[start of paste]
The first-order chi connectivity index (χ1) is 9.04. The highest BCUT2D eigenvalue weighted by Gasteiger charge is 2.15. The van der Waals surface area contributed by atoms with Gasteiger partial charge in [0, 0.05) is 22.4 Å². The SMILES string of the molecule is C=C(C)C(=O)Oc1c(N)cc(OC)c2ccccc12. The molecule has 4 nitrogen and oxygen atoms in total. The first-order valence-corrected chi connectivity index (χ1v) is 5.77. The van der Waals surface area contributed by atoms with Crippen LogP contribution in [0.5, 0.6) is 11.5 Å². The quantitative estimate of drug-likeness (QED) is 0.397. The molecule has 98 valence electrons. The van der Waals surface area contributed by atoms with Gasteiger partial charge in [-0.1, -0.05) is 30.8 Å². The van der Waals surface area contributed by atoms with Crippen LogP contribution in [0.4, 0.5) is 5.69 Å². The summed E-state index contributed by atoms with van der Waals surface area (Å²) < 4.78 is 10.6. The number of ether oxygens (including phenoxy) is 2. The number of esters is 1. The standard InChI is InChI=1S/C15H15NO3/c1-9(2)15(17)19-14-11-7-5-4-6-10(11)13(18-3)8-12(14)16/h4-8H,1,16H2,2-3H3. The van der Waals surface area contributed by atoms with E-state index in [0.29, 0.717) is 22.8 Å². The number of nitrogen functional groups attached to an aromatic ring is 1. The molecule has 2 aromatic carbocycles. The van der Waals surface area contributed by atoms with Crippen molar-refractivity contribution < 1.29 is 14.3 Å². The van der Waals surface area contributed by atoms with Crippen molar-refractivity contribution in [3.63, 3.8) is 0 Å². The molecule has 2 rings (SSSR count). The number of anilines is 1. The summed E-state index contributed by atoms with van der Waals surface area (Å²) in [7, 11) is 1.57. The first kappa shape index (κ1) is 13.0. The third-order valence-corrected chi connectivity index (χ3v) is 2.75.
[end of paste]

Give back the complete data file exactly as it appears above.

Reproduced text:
The first-order chi connectivity index (χ1) is 9.04. The highest BCUT2D eigenvalue weighted by Gasteiger charge is 2.15. The van der Waals surface area contributed by atoms with Gasteiger partial charge in [0, 0.05) is 22.4 Å². The SMILES string of the molecule is C=C(C)C(=O)Oc1c(N)cc(OC)c2ccccc12. The molecule has 4 nitrogen and oxygen atoms in total. The first-order valence-corrected chi connectivity index (χ1v) is 5.77. The van der Waals surface area contributed by atoms with Crippen LogP contribution in [0.5, 0.6) is 11.5 Å². The quantitative estimate of drug-likeness (QED) is 0.397. The molecule has 98 valence electrons. The van der Waals surface area contributed by atoms with Gasteiger partial charge in [-0.1, -0.05) is 30.8 Å². The van der Waals surface area contributed by atoms with Crippen LogP contribution in [0.4, 0.5) is 5.69 Å². The summed E-state index contributed by atoms with van der Waals surface area (Å²) < 4.78 is 10.6. The number of ether oxygens (including phenoxy) is 2. The number of esters is 1. The standard InChI is InChI=1S/C15H15NO3/c1-9(2)15(17)19-14-11-7-5-4-6-10(11)13(18-3)8-12(14)16/h4-8H,1,16H2,2-3H3. The van der Waals surface area contributed by atoms with E-state index in [0.29, 0.717) is 22.8 Å². The number of nitrogen functional groups attached to an aromatic ring is 1. The molecule has 2 aromatic carbocycles. The van der Waals surface area contributed by atoms with Crippen molar-refractivity contribution < 1.29 is 14.3 Å². The van der Waals surface area contributed by atoms with Crippen molar-refractivity contribution in [3.63, 3.8) is 0 Å². The molecule has 2 rings (SSSR count). The number of anilines is 1. The summed E-state index contributed by atoms with van der Waals surface area (Å²) in [7, 11) is 1.57. The first kappa shape index (κ1) is 13.0. The third-order valence-corrected chi connectivity index (χ3v) is 2.75.